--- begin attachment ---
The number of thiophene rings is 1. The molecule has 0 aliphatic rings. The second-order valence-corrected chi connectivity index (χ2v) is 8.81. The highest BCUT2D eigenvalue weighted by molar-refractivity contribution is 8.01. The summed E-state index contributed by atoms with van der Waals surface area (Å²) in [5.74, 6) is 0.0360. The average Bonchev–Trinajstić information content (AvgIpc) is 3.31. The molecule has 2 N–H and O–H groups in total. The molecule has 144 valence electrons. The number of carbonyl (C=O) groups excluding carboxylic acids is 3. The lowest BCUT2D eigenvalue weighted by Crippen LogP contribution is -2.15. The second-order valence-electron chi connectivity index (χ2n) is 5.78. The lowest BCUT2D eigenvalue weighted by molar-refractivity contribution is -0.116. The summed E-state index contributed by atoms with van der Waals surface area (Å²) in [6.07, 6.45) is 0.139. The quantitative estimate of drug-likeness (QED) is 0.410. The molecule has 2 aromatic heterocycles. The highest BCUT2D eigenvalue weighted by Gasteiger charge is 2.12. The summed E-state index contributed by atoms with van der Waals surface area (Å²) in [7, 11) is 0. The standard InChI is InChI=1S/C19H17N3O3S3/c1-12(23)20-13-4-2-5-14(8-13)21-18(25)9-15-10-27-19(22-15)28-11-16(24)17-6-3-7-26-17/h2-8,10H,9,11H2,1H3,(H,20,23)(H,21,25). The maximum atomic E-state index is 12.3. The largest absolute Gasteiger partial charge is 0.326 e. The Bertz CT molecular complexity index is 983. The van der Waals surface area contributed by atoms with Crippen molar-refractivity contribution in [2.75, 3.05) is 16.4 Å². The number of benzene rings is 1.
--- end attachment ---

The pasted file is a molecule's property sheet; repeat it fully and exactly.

The number of thiophene rings is 1. The molecule has 0 aliphatic rings. The second-order valence-corrected chi connectivity index (χ2v) is 8.81. The highest BCUT2D eigenvalue weighted by molar-refractivity contribution is 8.01. The summed E-state index contributed by atoms with van der Waals surface area (Å²) in [5.74, 6) is 0.0360. The average Bonchev–Trinajstić information content (AvgIpc) is 3.31. The molecule has 2 N–H and O–H groups in total. The molecule has 144 valence electrons. The number of carbonyl (C=O) groups excluding carboxylic acids is 3. The lowest BCUT2D eigenvalue weighted by Crippen LogP contribution is -2.15. The second-order valence-electron chi connectivity index (χ2n) is 5.78. The lowest BCUT2D eigenvalue weighted by molar-refractivity contribution is -0.116. The summed E-state index contributed by atoms with van der Waals surface area (Å²) in [6.07, 6.45) is 0.139. The quantitative estimate of drug-likeness (QED) is 0.410. The molecule has 2 aromatic heterocycles. The highest BCUT2D eigenvalue weighted by Gasteiger charge is 2.12. The summed E-state index contributed by atoms with van der Waals surface area (Å²) in [7, 11) is 0. The standard InChI is InChI=1S/C19H17N3O3S3/c1-12(23)20-13-4-2-5-14(8-13)21-18(25)9-15-10-27-19(22-15)28-11-16(24)17-6-3-7-26-17/h2-8,10H,9,11H2,1H3,(H,20,23)(H,21,25). The maximum atomic E-state index is 12.3. The largest absolute Gasteiger partial charge is 0.326 e. The Bertz CT molecular complexity index is 983. The van der Waals surface area contributed by atoms with Crippen molar-refractivity contribution in [2.75, 3.05) is 16.4 Å². The number of benzene rings is 1.